In 1838, as a 28-year-old state legislator, Abraham Lincoln delivered an address at the Young Men’s Lyceum of Springfield, Ill. The speech was given in the aftermath of the lynching of a mixed-race boatman and the burning of a black abolitionist newspaper editor. Lincoln warned that a “mobocratic spirit” and “wild and furious passions” posed a threat to republican institutions. He also alerted people to the danger of individuals — “an Alexander, a Caesar or a Napoleon?” — who, in their search for glory and power, might pose a threat to American self-government. “Is it unreasonable, then, to expect that some man possessed of the loftiest genius, coupled with ambition sufficient to push it to its utmost stretch, will at some time spring up among us?” Lincoln asked. The antidote to this threat, Lincoln argued, was to cultivate a “political religion” that emphasized “reverence for the laws.” Passion was our enemy, he warned; it had to be contained. “Reason — cold, calculating, unimpassioned reason — must furnish all the materials for our future support and defense.” Lincoln was a keen student and great interpreter of the founders, and of course the founders also thought deeply about how a self-governing people could restrain political passions. In his book “Madison’s Metronome,” the scholar Greg Weiner points out that James Madison’s lifelong concern was that majorities would be governed by emotion rather than reason, the “cool” faculty. In Mr. Weiner’s words, Madison “portrayed passion through metaphors that suggested rapid and uncontrolled spread, including those of fires, fevers, pestilence and contagions.” Before the Constitutional Convention, Madison undertook an extraordinarily thorough study of various forms of government. How might the Constitution protect us from what Aristotle called “the insolence of demagogues”? Among the defects of ancient and modern republics, Madison wrote, were “popular assemblages, so quickly formed, so susceptible of contagious passions, so exposed to the misguidance of eloquent and ambitious leaders, and so apt to be tempted by the facility of forming interested majorities, into measures unjust and oppressive to the minor parties.” Which brings us back to Donald Trump. No one would mistake Mr. Trump for eloquent, but he is a highly effective communicator in a political culture that is now almost indistinguishable from the reality TV culture from which he emerged. But the Trump phenomenon isn’t just about coarsening and stupidity: His political practices are precisely what the founders feared and Lincoln warned against. When he was asked by CNN’s Jake Tapper about the sucker-punching episode, Mr. Trump responded by saying, “People come with tremendous passion and love for this country, and when they see protest — in some cases — you know, you’re mentioning one case, which I haven’t seen, I heard about it, which I don’t like. But when they see what’s going on in this country, they have anger that’s unbelievable. They have anger. They love this country.” In many respects, he added, “it’s a beautiful thing.” This is an increasingly familiar refrain. When two brothers beat up a homeless Latino man last summer and cited Mr. Trump’s words as their justification — “Donald Trump was right, all these illegals need to be deported,” one of the men reportedly told the police — Mr. Trump responded by saying that while this was a shame, “I will say that people who are following me are very passionate.” His supporters, he said, “love this country and they want this country to be great again — they are passionate.” Note Mr. Trump’s linkage of violence, passion, anger and love of country. After the sucker-punch, Mr. Trump, while himself protesting that he doesn’t condone violence, initially indicated that he might subsidize it. He said that he hoped that he hadn’t done anything to create a tone where violence was encouraged, even though he does just that. Last week, his campaign manager, Corey Lewandowski, was accused of manhandling a reporter and then sought to discredit her on Twitter and elsewhere. Mr. Trump went out of his way to praise Mr. Lewandowski during his victory speech in Florida. 16-03 4 Hitler & Trump For Mr. Trump, this is all of a piece. His entire campaign, from its very first moments, has been built on stoking anger, grievances and resentment against people of other races, religions and nationalities. Mexicans coming to America are rapists and drug dealers. Muslims hate America and need to be barred from it. Syrian refugees are “Trojan horses.” Not surprisingly, Mr. Trump’s politics of hate is now metastasizing into violence. He incites people — not all people to be sure, but enough. On social media in particular, one sees how he gives his supporters permission to express dark and ugly sentiments that existed before but were generally kept hidden from view. Max Boot, a Republican Trump critic who was a foreign policy adviser to Marco Rubio’s campaign, says that he has never experienced as much anti-Semitism as he has since the start of the Trump campaign. There are no filters anymore, no restraints, no cultural guardrails. Now, under the sway of Trumpism, what was once considered shameful asserts itself openly. As we contemplate this, it is worth recalling that the membrane separating what the Scottish novelist John Buchan called “the graces of civilization” from ”the rawness of barbarism” is thinner and more fragile than we sometimes imagine. The reasons for the rise of Mr. Trump are undoubtedly complicated and will be studied for decades to come. That Mr. Trump’s rise has occurred in the Republican Party is painful for those of us who are Republicans. That more and more Republicans are making their own accommodation with or offering outright support for Mr. Trump — governors like Chris Christie and Rick Scott, the former candidate Ben Carson and the former speaker of the House Newt Gingrich — makes things even worse. Because we can no longer deny what Mr. Trump is and what he represents. The prospect of turning the party apparatus over to such a person is sickening. The founders, knowing history and human nature, took great care to devise a system that would prevent demagogues and those with authoritarian tendencies from rising up in America. That system has been extraordinarily successful. We have never before faced the prospect of a political strongman becoming president. Until now. © 2016 The New York Times Company. ================================================= 4.  IT’S THE CHARACTER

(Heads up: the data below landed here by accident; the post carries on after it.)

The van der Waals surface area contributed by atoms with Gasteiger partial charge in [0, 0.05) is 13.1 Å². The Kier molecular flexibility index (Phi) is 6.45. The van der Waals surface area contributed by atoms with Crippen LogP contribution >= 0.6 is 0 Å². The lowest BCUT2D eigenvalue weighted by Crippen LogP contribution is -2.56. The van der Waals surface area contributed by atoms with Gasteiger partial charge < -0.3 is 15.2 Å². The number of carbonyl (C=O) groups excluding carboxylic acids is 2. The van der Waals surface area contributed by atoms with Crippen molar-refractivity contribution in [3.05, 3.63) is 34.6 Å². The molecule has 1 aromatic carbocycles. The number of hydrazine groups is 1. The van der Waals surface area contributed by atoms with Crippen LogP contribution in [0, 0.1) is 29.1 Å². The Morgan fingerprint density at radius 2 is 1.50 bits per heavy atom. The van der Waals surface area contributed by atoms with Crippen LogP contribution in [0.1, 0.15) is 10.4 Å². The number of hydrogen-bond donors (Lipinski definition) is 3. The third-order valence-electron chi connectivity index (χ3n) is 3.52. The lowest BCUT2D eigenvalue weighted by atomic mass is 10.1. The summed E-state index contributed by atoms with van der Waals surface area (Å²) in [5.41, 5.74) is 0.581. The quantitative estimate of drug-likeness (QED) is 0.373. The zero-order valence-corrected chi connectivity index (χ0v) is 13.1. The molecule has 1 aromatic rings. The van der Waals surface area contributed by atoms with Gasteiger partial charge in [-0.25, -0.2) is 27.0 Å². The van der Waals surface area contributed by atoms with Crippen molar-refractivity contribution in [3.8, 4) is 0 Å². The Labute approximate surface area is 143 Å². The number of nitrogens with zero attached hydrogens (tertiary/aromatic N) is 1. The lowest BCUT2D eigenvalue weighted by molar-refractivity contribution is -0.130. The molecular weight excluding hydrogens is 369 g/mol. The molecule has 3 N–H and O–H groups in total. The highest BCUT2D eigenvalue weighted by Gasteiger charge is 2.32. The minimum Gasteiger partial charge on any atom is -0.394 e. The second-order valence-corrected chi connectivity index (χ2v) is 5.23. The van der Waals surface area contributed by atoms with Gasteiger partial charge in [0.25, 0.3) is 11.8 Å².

BY MONA CHAREN, FROM THE RIGHT/POLITICS, MARCH 22, 2016   16-03 5 Hitler as Winner